I have always been intrigued with Zeno’s paradoxes. Specifically, his Dichotomy paradox. As a mathematical concept it offers a glimpse into the world of infinity – an abstract concept of boundlessness – and by way of my own extrapolation: eternity – a reality outside of time, with no beginning and no end.
Yep, math is very cool*. People just don’t give it a chance.
We (I) tend to think of infinity as uncontained largeness, which it is, but Zeno’s paradox reveals another slice of that same infinity. Infinity as uncontained minuteness.
Mr. Zeno’s Dichotomy paradox simply stated says, Before an object can travel a given distance, it must travel half that distance then in order to travel that half distance, it must travel a quarter of that distance, etc. Since this sequence goes on forever, it therefore appears that the given distance cannot be traveled.
The way it was demonstrated to me back in the day was to stand a set distance from a wall, then take a step halfway towards that wall, then from that halfway point take another step halfway, and again until your nose is against that wall, but still some half of a half of an infinite half distance from that wall!
In this 21st century, I am a living example of Zeno’s paradox.
It seems I’m in a constant state of being ‘almost finished’ with various projects.
To be clear, I am not talking about confusing perfectionism with professionalism in the (he)artistic creation process. There is a time when something is truly done and learning to know when to stop ‘futzing’ with a project is part of that process.
What I am talking about is how my projects get ‘done, except for…’. Which then get ‘done except for’ something else then on and on until my nose is up against that wall and I’m staring down an infinite number of ‘except fors’.
Oh, I know that’s not truly a real-life application of Zeno’s paradox, but it sure feels like it. The infinity aspect of it certainly, but the frustration of projects never getting to the finish line – achingly acute.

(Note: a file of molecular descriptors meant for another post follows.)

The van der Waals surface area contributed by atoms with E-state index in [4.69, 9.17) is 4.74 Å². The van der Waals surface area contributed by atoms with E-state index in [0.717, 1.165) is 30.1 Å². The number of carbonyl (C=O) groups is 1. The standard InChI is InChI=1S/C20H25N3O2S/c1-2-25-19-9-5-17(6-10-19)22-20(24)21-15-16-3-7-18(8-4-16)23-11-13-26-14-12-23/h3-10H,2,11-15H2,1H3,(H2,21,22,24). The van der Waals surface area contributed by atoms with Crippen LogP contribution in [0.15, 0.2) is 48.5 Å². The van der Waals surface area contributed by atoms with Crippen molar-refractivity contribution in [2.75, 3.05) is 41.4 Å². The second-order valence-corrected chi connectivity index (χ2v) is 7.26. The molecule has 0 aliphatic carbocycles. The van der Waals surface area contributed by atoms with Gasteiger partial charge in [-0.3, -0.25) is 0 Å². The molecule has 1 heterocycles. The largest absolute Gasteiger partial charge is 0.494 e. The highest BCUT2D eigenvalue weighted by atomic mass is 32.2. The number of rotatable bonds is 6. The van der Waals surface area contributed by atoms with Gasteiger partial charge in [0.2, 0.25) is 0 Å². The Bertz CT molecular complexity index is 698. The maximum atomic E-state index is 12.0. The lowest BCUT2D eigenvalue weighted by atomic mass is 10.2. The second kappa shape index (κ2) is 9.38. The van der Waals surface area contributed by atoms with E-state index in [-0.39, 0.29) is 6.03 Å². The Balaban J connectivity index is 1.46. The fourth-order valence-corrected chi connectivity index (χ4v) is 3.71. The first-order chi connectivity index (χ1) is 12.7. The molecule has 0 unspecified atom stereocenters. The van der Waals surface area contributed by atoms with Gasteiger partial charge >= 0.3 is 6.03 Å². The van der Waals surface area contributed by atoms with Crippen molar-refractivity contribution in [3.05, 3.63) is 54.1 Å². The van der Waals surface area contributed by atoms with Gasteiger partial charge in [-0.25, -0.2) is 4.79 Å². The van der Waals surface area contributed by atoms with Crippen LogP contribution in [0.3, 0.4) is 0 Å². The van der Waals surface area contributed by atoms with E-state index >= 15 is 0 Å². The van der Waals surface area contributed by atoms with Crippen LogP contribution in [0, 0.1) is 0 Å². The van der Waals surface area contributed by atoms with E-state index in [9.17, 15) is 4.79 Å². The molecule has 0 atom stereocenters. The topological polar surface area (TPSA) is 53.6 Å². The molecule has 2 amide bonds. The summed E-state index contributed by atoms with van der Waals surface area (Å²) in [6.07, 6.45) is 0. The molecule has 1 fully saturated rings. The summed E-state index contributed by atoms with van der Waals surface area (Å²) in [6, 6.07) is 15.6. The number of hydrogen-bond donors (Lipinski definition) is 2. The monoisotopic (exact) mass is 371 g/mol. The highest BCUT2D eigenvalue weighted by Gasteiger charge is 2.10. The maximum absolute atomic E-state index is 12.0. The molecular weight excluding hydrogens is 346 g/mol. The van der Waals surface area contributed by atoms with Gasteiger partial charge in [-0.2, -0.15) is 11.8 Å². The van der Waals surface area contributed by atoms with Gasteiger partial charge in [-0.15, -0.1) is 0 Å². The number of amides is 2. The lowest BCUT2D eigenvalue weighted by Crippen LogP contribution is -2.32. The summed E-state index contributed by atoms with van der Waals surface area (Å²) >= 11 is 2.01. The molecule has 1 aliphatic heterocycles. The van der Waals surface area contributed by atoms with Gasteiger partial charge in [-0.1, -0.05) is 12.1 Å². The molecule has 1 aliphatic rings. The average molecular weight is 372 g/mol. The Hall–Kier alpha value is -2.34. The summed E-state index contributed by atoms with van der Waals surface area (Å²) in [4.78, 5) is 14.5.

Most of the time the ‘except fors’ are dependent upon some other factors that I cannot control which only adds discouragement to frustration.
Case in point, Mr. Zeno came to remembrance a couple months ago while I was ‘futzing’ with the liner notes for my upcoming Swimming with Swans: Goat Suite (Saga) cd (who knows anymore when it will be released :-().
I had all my ducks in a row – the artwork, layout, format chosen, and wav. files ready for replication, but there were just too many other obstacles asserting themselves, blocking the finish line. All ‘done, except for’ factors beyond my control – thus, hindering completion of the actual cd packaging and its release anytime soon.
But those liner notes, hey man, let me nit-pick/futz with those because I can control all of that.
In general, once I realize I’m in a Zeno’s infinite loop of frustration, I search for some other unfinished bits that can be readily completed if I take the time to focus on them. In my small multipurpose studio, such projects are easily seen and found.
In this instance, my eyes strayed away from the practice stool and computer screen to the three quilt blocks laid out on my flannel design wall. They are each from three different projects and have been on the periphery of my quilting focus. I decided long ago to sew them the way they were arranged, but just wasn’t motivated to finish them.
In the name of surviving yet another cycle of Zeno’s dichotomy, I took to completing them and packing them away for later use in their respective projects.
That felt good.
And then that positive completion experience refueled my determination to work on a different slice of the overall SwS project while the aforementioned slice(s) are on hold. I opened my NOTION score files of related Swimming with Swans music and resumed editing several of those music scores in preparation for future inclusion in the project’s accompanying Music Folio.
That feels even better! 🙂
*Just for fun:
The dichotomy paradox leads to the following mathematical joke. A mathematician, a physicist and an engineer were asked to answer the following question. A group of boys are lined up on one wall of a dance hall, and an equal number of girls are lined up on the opposite wall. Both groups are then instructed to advance toward each other by one quarter the distance separating them every ten seconds. When do they meet at the center of the dance hall? The mathematician said they would never actually meet because the series is infinite. The physicist said they would meet when time equals infinity. The engineer said that within one minute they would be close enough for all practical purposes.